Hello SLP Blog! 

As participants started trickling in through the front door of Catapult it was so nice to finally start putting names to faces. They kicked their morning off with some freshly brewed (and local) coffee from Patriot Coffee Roasters and Concord Coffee. Breakfast was catered by Catapult graduate Honeycomb Bakery and featured some mouthwatering pastries, including the only chocolate croissant I’ve ever enjoyed.  

After a brief orientation from Sarah, we heard from Christin Strawbridge, the President of Catapult. She told the group about how the idea for a space that could support entrepreneurs was spawned from one of the LEDC’s city visits. It became apparent that there was a huge demand for what Catapult was offering and that “if you build it, they will come.” Well come they did. They quickly outgrew the basement and started working towards a new space. Flash forwards a few years and Catapult has grown into what you see today, complete with a makerspace, industrial kitchen, coworking space, and individual offices. 

After Christin’s warm welcome, the group split up and toured the working spaces to get a firsthand look at the facility. Catapult is an inspiring testament to the spirit of our city, and the passion for each entrepreneur’s company was apparent. 

Once we returned from the tour, Randall from Team Training Unlimited took our group through a series of not-so-traditional team-building exercises. To end the session, each group was challenged to build a bottle rocket out of their assigned materials. This exercise emphasized the importance of innovation and creativity – important principles in both rocket building and the workplace 

When we got back from launching rockets in the parking lots (read: team building through teamwork, competition, and creativity) we broke for lunch catered by Catapult’s own Our Noire Kitchen. 

After a brief lunch, we immediately dove into our docket of speakers for the afternoon, starting with a fireside-style chat with Representative Jennifer Canady. We heard about Canady’s experience as an educator, and about how she spearheaded the RISE program at Lakeland Christian School. RISE stands for Research, Innovation, Stem learning, and Education, and it’s Canady’s way of taking a strength-based approach to education. For Canady, her career has been all about getting people to do hard things. How does she do that? She gives her kids the work that matters. It was a great reminder that no matter what your job is, believing in it, and really caring about it, is the key to working through the tough times.  

To close out her chat, she spoke about “demystifying success,” and gave everybody two factors to any success. First, you must understand that anything worth doing will be hard. Working through those times is what leads to success. Second, once you have succeeded, you must have a community to celebrate your success with.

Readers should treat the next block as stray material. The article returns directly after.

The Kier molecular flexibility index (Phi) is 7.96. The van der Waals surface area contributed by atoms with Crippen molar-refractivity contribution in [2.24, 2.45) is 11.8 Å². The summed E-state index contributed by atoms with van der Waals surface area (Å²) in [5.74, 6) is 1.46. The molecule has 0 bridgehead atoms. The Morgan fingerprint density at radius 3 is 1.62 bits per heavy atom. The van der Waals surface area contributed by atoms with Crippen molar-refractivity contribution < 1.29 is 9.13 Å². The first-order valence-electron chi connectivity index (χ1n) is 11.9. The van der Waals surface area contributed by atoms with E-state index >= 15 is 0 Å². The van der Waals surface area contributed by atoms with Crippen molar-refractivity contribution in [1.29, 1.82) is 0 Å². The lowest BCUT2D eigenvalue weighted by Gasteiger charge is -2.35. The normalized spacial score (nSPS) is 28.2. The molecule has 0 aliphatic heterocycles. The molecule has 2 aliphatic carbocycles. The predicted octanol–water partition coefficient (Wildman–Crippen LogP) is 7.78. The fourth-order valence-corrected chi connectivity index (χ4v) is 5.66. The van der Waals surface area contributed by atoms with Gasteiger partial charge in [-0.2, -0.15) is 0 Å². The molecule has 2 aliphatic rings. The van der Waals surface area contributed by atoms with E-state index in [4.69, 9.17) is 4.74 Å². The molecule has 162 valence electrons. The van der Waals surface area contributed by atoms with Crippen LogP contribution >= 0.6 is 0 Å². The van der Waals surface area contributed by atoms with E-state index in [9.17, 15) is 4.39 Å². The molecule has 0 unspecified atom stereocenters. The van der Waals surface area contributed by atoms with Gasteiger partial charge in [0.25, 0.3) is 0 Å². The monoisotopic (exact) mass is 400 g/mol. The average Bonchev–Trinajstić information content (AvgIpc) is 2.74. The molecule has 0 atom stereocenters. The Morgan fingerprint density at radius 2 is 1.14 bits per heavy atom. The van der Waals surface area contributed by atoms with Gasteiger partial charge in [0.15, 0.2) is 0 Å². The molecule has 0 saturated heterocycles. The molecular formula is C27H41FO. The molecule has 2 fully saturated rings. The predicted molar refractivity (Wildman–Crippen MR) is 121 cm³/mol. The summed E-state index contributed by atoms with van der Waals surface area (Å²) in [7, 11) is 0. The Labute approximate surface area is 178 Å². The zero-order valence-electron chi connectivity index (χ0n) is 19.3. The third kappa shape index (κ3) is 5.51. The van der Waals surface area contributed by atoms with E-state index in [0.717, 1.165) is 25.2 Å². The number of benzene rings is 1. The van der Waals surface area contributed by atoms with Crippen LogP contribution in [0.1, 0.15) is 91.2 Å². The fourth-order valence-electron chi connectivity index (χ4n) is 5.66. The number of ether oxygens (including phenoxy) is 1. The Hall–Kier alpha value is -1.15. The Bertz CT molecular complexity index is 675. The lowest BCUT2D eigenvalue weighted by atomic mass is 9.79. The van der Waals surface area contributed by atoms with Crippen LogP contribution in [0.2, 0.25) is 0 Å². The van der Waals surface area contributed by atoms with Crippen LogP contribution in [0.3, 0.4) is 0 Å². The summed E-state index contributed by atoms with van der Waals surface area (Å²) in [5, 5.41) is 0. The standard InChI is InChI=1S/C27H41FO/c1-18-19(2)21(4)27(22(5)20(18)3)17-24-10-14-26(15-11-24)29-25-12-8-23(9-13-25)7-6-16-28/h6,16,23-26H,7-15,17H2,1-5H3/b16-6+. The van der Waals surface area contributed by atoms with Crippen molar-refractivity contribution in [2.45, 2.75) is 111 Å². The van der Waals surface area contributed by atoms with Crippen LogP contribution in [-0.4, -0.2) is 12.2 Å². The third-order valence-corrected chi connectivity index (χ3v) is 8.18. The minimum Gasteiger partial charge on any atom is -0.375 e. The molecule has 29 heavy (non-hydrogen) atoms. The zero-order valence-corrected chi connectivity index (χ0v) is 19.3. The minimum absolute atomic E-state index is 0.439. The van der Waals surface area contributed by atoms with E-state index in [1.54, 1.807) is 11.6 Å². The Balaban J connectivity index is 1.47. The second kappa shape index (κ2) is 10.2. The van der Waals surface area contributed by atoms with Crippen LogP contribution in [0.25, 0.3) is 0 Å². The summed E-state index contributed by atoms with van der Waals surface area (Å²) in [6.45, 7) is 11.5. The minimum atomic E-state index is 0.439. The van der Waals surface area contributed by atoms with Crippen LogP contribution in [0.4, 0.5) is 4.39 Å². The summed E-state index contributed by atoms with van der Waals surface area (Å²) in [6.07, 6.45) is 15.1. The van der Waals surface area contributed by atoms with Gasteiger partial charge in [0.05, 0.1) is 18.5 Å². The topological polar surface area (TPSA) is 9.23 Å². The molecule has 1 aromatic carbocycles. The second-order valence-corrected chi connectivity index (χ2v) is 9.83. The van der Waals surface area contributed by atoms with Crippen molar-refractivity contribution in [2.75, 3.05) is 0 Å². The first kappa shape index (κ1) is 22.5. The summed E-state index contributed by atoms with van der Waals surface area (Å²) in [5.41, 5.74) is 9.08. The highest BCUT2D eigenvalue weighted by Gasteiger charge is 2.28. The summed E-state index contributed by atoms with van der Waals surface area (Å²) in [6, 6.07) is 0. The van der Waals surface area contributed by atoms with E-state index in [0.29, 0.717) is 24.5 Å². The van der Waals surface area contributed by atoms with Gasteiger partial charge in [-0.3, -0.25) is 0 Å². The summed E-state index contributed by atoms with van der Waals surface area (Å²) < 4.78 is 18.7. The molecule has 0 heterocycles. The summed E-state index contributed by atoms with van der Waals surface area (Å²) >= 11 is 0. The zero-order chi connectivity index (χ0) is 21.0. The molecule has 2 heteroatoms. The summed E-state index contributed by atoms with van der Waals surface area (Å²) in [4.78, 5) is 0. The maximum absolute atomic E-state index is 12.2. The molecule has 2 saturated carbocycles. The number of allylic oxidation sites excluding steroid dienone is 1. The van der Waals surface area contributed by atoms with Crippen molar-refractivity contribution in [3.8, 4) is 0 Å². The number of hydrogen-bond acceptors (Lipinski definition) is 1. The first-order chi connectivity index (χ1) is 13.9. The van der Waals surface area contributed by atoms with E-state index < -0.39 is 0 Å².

The idea of “community” is a key aspect of SLP’s message, and Canady’s emphasis on it led nicely into Pastor Tim Rice’s presentation on “growing where you are planted.” He challenged the group to imagine really settling into a place. Where would you end up? What would that look like for you? For Tim, that looks like giving a presentation right after Representative Canady, a member of his first ever youth group decades ago. 

He highlighted America’s focus on mobility and begged the question “at what cost?” Well, for one, there’s less community. As someone who feels like they’re in a particularly transient season of life right now, Rice’s talk reminded me that it’s okay to stay in one place, and that there might even be benefits to it. In a room full of 18-30 year olds, I can only imagine the other internal conversations that went on during the talk.  

Next, we heard from Chris Hammond, the Senior Vice President of Portfolio Management at Allen and Company. I was looking forward to hearing from Chris yesterday. His presentation from the first session was straightforward, down-to-Earth, and practical. It was nothing like the other, vaguer, “financial literacy” presentations I had sat through before. His talk yesterday was no different, he laid out 4 steps to being a good financial leader: avoid and eliminate debt, save systematically, invest wisely, and give back regularly. At the end of the day, we might not be a “big bullet point” sponsor, but giving back to causes we care about is a key aspect of financial health.  

Our last speaker of the evening was Mayor Bill Mutz. His talk highlighted 10 habits that have made him successful as both a businessman and as the mayor of “one of the best run cities in Florida.” Each point had a corresponding relationship that highlighted and emphasized his keys to success. Mutz’s talk was a reminder that our successes directly stem from our relationships.  

The first day of SLP ended with our first social. We headed over to The Joinery for an opportunity for the participants to get to know each other a little better and unwind after a long and fulfilling day.  

See y’all next week


SLP Intern